I was astonished to find this short, not very well crafted detritus moving around facebook today, and I wanted to point out some issues.
Fostering doubt about something that has as stupendous a track record as that established by Dr. Scott Rosa is not just counterproductive, but represents a force that civilization has been struggling with for millenia - the barbarians. For centuries, civilizations that have reached a high level of development in the arts, in knowledge, in the sciences, have had to cope with destructive forces of the barbarian. Alexandria, Egypt, is a good example of a center of knowledge that was destroyed by barbarians masquerading as Christians. But the knowledge base shifted to the Arab world for over 1,000 years, until the western world had regained some stability.
The small-but-pungent article that has caught my attention is purportedly written by Dan Bernstein, who professes to be "an idiot."
But enough name calling! Lets get to the point.
Dr. Scott Rosa's work is some of the most carefully documented work on the planet. His training is far beyond what most medical and chiropractic professionals receive, since it encompasses both the chiropractic note-set and the radiologist's note-set, and the research associated with the upper cervical spine and its neurology. His work defines the most cutting edge of the cutting edge of science and supplies a need in an area that is seriously deficient in both chiropractic and medical research. In fact, the medical professionals that concentrate with him on the upper cervical spine have provided insights that also help to complete a better picture of the physiology of the brain and upper cervical spine.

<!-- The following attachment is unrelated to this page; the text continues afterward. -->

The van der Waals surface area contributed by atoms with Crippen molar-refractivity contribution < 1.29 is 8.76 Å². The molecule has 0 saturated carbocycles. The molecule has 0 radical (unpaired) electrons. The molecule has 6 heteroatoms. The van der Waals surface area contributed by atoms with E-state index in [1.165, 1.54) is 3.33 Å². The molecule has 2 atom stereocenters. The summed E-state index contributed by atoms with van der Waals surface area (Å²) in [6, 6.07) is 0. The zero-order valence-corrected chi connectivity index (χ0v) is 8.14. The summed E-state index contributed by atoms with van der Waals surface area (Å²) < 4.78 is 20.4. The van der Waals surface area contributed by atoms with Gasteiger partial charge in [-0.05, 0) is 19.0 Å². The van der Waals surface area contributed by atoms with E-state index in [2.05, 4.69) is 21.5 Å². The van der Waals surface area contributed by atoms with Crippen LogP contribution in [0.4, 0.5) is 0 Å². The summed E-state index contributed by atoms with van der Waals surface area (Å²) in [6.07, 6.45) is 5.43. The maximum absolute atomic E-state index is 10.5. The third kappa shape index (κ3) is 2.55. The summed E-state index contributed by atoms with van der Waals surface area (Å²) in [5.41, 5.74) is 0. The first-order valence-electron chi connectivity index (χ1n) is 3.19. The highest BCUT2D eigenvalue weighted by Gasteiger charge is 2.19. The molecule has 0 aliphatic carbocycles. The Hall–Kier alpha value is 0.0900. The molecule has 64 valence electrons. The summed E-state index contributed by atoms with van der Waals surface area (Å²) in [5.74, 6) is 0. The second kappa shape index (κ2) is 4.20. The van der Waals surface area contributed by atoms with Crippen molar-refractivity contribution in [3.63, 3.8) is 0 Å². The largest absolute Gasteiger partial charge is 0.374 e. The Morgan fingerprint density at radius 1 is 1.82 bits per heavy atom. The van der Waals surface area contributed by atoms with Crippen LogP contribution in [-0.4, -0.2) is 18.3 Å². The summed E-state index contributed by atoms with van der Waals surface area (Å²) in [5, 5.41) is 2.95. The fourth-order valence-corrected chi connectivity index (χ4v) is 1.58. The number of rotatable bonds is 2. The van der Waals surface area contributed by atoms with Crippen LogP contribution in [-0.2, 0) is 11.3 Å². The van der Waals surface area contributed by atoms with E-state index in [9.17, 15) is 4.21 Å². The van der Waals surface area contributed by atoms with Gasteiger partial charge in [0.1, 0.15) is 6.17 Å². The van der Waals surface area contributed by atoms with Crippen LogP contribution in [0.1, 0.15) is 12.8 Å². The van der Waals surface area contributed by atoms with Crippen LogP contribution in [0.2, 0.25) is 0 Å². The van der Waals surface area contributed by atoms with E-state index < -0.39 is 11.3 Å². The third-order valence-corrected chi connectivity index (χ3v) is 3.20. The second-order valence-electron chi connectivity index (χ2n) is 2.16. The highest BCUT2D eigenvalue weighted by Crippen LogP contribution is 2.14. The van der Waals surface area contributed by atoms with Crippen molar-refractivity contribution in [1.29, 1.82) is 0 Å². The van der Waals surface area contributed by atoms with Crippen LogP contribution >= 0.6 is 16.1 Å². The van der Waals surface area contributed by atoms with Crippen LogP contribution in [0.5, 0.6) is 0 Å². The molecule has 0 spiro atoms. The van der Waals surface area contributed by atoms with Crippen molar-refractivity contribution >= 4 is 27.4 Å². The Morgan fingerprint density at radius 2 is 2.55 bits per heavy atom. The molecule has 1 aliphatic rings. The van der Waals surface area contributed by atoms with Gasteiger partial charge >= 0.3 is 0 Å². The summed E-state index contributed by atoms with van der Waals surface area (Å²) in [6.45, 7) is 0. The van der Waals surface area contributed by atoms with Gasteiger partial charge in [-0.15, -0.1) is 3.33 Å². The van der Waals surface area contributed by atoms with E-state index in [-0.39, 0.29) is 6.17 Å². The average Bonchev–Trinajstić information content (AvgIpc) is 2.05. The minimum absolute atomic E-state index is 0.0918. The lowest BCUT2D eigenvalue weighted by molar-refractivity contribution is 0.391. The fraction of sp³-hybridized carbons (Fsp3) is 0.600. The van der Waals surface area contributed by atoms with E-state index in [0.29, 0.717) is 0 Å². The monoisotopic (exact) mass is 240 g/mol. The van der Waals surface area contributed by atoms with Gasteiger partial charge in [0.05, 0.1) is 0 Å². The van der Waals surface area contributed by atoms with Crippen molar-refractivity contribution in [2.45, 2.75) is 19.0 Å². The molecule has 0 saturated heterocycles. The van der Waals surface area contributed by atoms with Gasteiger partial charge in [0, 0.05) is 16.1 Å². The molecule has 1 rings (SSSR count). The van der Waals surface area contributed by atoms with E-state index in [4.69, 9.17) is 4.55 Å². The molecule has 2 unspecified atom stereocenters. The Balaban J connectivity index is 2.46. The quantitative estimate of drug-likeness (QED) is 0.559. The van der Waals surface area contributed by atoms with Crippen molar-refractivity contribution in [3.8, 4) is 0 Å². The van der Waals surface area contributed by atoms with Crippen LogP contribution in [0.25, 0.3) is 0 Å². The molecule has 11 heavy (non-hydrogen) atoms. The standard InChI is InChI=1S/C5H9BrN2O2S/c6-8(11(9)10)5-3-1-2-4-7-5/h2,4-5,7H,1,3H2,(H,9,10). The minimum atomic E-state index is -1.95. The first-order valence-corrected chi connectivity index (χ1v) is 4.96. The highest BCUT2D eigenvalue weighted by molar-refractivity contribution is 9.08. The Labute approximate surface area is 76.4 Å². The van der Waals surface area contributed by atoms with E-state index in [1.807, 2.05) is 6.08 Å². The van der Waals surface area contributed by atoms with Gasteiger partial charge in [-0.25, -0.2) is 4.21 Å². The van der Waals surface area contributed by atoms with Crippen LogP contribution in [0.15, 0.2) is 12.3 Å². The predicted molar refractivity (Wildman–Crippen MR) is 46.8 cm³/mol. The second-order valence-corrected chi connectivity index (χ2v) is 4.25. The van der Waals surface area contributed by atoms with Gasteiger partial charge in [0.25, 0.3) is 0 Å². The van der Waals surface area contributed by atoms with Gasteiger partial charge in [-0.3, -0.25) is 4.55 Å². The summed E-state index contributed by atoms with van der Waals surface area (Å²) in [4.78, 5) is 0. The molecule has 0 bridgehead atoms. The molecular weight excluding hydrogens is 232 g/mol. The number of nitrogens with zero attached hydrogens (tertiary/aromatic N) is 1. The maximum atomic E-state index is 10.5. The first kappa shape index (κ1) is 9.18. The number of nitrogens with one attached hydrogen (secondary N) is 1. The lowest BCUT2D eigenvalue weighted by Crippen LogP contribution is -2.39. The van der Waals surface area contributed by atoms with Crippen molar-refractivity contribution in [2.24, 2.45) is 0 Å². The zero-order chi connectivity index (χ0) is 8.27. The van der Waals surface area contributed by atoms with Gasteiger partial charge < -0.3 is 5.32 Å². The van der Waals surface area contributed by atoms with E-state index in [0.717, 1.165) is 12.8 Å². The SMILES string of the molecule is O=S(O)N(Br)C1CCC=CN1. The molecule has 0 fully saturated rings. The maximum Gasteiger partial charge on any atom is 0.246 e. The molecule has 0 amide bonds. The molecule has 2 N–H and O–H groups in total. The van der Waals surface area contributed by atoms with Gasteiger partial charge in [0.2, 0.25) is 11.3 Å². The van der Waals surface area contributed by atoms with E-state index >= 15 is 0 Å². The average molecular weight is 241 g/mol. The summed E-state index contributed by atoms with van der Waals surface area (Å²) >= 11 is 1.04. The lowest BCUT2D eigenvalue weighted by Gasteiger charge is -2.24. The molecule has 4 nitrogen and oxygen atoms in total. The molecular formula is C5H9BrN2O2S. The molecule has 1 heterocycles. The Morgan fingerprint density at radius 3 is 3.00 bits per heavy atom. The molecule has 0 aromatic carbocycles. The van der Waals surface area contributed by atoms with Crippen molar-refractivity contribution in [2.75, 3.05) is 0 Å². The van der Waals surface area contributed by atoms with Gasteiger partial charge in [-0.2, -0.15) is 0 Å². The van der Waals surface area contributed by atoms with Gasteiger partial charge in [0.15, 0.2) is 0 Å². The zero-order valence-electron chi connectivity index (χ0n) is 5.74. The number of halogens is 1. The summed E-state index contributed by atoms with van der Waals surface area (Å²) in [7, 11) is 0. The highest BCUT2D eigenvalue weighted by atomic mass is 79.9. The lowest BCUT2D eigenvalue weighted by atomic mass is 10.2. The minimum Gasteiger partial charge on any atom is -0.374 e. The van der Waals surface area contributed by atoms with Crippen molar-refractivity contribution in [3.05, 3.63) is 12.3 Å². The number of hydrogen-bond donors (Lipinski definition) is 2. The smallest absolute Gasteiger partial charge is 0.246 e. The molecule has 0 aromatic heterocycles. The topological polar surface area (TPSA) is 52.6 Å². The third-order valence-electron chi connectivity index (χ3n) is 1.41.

It is upon this work that Danny wants to defecate. How unbecoming of a "journalist" that wants to engender respect among his public. (or does he?)
Bernstein's first error is making a distinction between "real" doctors and "chiropractors." All health care professionals have specialties. The pharmacist tends to know more about drugs than medical doctors. Orthopedic doctors tend to know more about setting a bone than the internist. Obstetricians tend to know more about birthing babies than Bariatric surgeons. Chiropractors know more about setting the nerve system right so their patients don't need the drugs. Chiropractors know more about taking care of expectant mothers so that the baby doesn't get stuck in a breach position. So there's no such thing as a "real" doctor. It's a fiction. It's a comparison designed to polarize readers.
The second error that this journalist makes is dismissing MR technology as "fancy pictures." I suppose he believes the moon landing was faked too? What about the round-earth "theory?" Does he think that's suspect? This error casts doubt on the entire radiology profession. Bad idea.
The third error Dan makes is suggesting that Jim McMahon had a "placebo" experience. I wish upper cervical adjusting was that easy! It goes without saying that the boatloads of evidence captured by Dr. Rosa's team describe specific structural changes by the upper cervical chiropractor which caused normalization of the physiology of the central nerve system. Too bad that Bernstein doesn't understand any of it. We might be able to find someone who can explain it in simple enough terms.
The fourth and most egregious error here is casting a sinister light on the work of Dr. Scott Rosa and other upper cervical chiropractors, and on chiropractic in general. For over 100 years, individuals have experienced restoration of health and vigor and alleviation of many disorders with chiropractic care. Dr. Mayo, of the "famous" Mayo clinic, even took his ailing wife to Dr Palmer in Davenport when he realized his knowledge was limited. Currently, health professionals of every specialty refer patients to chiropractors when they understand the importance of the nerve system in physiology.
My recommendation is that Mr. Bernstein repent of his indiscretion and serve the public by actually promoting good scholarship and honest inquiry.